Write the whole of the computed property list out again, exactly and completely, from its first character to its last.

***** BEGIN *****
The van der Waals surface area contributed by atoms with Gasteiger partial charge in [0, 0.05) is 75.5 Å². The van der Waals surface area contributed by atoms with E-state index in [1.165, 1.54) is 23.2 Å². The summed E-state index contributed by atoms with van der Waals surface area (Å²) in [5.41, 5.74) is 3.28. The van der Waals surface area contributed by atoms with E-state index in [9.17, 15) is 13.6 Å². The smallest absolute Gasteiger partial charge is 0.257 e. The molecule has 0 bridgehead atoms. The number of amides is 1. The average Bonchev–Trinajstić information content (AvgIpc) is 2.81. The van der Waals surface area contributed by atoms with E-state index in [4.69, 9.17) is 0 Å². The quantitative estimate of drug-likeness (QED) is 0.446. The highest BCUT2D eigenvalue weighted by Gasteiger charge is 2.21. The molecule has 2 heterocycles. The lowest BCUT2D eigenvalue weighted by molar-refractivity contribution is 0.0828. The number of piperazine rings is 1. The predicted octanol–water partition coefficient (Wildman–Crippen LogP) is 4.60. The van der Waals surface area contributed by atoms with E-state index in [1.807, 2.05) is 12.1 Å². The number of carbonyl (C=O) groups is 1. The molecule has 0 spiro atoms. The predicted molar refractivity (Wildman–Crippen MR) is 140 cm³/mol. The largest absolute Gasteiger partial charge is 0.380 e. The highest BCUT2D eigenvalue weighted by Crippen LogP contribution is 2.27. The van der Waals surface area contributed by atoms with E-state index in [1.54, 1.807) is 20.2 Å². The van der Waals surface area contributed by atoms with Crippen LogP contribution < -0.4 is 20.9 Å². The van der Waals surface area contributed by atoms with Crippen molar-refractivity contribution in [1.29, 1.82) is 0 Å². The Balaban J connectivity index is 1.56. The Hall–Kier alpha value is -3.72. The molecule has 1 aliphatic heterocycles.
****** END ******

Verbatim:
The van der Waals surface area contributed by atoms with Gasteiger partial charge in [0, 0.05) is 75.5 Å². The van der Waals surface area contributed by atoms with E-state index in [1.165, 1.54) is 23.2 Å². The summed E-state index contributed by atoms with van der Waals surface area (Å²) in [5.41, 5.74) is 3.28. The van der Waals surface area contributed by atoms with E-state index in [9.17, 15) is 13.6 Å². The smallest absolute Gasteiger partial charge is 0.257 e. The molecule has 0 bridgehead atoms. The number of amides is 1. The average Bonchev–Trinajstić information content (AvgIpc) is 2.81. The van der Waals surface area contributed by atoms with E-state index in [4.69, 9.17) is 0 Å². The quantitative estimate of drug-likeness (QED) is 0.446. The highest BCUT2D eigenvalue weighted by Gasteiger charge is 2.21. The molecule has 2 heterocycles. The lowest BCUT2D eigenvalue weighted by molar-refractivity contribution is 0.0828. The number of piperazine rings is 1. The predicted octanol–water partition coefficient (Wildman–Crippen LogP) is 4.60. The van der Waals surface area contributed by atoms with E-state index in [1.807, 2.05) is 12.1 Å². The number of carbonyl (C=O) groups is 1. The molecule has 0 spiro atoms. The predicted molar refractivity (Wildman–Crippen MR) is 140 cm³/mol. The largest absolute Gasteiger partial charge is 0.380 e. The highest BCUT2D eigenvalue weighted by Crippen LogP contribution is 2.27. The van der Waals surface area contributed by atoms with E-state index in [1.54, 1.807) is 20.2 Å². The van der Waals surface area contributed by atoms with Crippen LogP contribution < -0.4 is 20.9 Å². The van der Waals surface area contributed by atoms with Crippen molar-refractivity contribution in [1.29, 1.82) is 0 Å². The Balaban J connectivity index is 1.56. The Hall–Kier alpha value is -3.72. The molecule has 1 aliphatic heterocycles.